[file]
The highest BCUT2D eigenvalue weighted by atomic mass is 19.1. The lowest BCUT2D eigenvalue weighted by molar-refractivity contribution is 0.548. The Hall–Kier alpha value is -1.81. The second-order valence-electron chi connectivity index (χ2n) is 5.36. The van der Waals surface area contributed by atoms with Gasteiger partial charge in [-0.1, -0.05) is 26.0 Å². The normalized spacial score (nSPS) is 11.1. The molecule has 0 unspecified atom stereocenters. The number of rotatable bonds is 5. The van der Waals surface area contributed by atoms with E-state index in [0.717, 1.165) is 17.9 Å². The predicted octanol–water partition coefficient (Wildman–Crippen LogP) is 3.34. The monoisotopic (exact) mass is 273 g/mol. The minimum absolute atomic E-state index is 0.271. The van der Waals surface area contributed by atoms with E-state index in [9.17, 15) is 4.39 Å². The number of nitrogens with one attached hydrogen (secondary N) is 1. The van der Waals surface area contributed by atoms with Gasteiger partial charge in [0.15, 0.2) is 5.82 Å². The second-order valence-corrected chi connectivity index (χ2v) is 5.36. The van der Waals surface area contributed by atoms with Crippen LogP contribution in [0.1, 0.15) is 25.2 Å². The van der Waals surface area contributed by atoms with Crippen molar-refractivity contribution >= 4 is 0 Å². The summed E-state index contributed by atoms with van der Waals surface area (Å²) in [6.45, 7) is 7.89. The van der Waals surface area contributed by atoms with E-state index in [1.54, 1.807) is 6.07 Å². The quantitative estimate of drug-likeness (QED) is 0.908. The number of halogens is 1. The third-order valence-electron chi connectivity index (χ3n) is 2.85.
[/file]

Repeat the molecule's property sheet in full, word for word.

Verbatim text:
The highest BCUT2D eigenvalue weighted by atomic mass is 19.1. The lowest BCUT2D eigenvalue weighted by molar-refractivity contribution is 0.548. The Hall–Kier alpha value is -1.81. The second-order valence-electron chi connectivity index (χ2n) is 5.36. The van der Waals surface area contributed by atoms with Gasteiger partial charge in [-0.1, -0.05) is 26.0 Å². The normalized spacial score (nSPS) is 11.1. The molecule has 0 unspecified atom stereocenters. The number of rotatable bonds is 5. The van der Waals surface area contributed by atoms with E-state index in [0.717, 1.165) is 17.9 Å². The predicted octanol–water partition coefficient (Wildman–Crippen LogP) is 3.34. The monoisotopic (exact) mass is 273 g/mol. The minimum absolute atomic E-state index is 0.271. The van der Waals surface area contributed by atoms with E-state index in [9.17, 15) is 4.39 Å². The number of nitrogens with one attached hydrogen (secondary N) is 1. The van der Waals surface area contributed by atoms with Gasteiger partial charge in [0.15, 0.2) is 5.82 Å². The second-order valence-corrected chi connectivity index (χ2v) is 5.36. The van der Waals surface area contributed by atoms with Crippen LogP contribution in [0.1, 0.15) is 25.2 Å². The van der Waals surface area contributed by atoms with Crippen molar-refractivity contribution >= 4 is 0 Å². The summed E-state index contributed by atoms with van der Waals surface area (Å²) in [6.45, 7) is 7.89. The van der Waals surface area contributed by atoms with E-state index in [1.54, 1.807) is 6.07 Å². The quantitative estimate of drug-likeness (QED) is 0.908. The number of halogens is 1. The third-order valence-electron chi connectivity index (χ3n) is 2.85.